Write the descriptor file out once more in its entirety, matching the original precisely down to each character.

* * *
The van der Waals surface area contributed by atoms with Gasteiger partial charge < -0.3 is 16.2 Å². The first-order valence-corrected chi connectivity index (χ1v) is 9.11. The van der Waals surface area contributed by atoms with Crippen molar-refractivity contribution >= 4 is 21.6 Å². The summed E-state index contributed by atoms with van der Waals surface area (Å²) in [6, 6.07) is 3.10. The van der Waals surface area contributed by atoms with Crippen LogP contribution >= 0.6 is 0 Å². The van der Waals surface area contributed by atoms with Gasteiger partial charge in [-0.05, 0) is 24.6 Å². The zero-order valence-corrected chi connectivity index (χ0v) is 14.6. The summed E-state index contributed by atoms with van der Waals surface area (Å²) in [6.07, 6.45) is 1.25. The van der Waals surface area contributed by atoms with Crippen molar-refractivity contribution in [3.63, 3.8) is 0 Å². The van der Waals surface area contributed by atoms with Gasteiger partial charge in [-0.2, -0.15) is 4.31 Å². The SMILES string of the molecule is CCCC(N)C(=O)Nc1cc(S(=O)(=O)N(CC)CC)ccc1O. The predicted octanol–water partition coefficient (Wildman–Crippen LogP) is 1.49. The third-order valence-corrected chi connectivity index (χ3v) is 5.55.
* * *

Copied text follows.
The van der Waals surface area contributed by atoms with Gasteiger partial charge < -0.3 is 16.2 Å². The first-order valence-corrected chi connectivity index (χ1v) is 9.11. The van der Waals surface area contributed by atoms with Crippen molar-refractivity contribution >= 4 is 21.6 Å². The summed E-state index contributed by atoms with van der Waals surface area (Å²) in [6, 6.07) is 3.10. The van der Waals surface area contributed by atoms with Crippen LogP contribution >= 0.6 is 0 Å². The van der Waals surface area contributed by atoms with Gasteiger partial charge in [-0.05, 0) is 24.6 Å². The zero-order valence-corrected chi connectivity index (χ0v) is 14.6. The summed E-state index contributed by atoms with van der Waals surface area (Å²) in [6.07, 6.45) is 1.25. The van der Waals surface area contributed by atoms with Crippen molar-refractivity contribution in [3.63, 3.8) is 0 Å². The van der Waals surface area contributed by atoms with Gasteiger partial charge in [-0.2, -0.15) is 4.31 Å². The SMILES string of the molecule is CCCC(N)C(=O)Nc1cc(S(=O)(=O)N(CC)CC)ccc1O. The predicted octanol–water partition coefficient (Wildman–Crippen LogP) is 1.49. The third-order valence-corrected chi connectivity index (χ3v) is 5.55.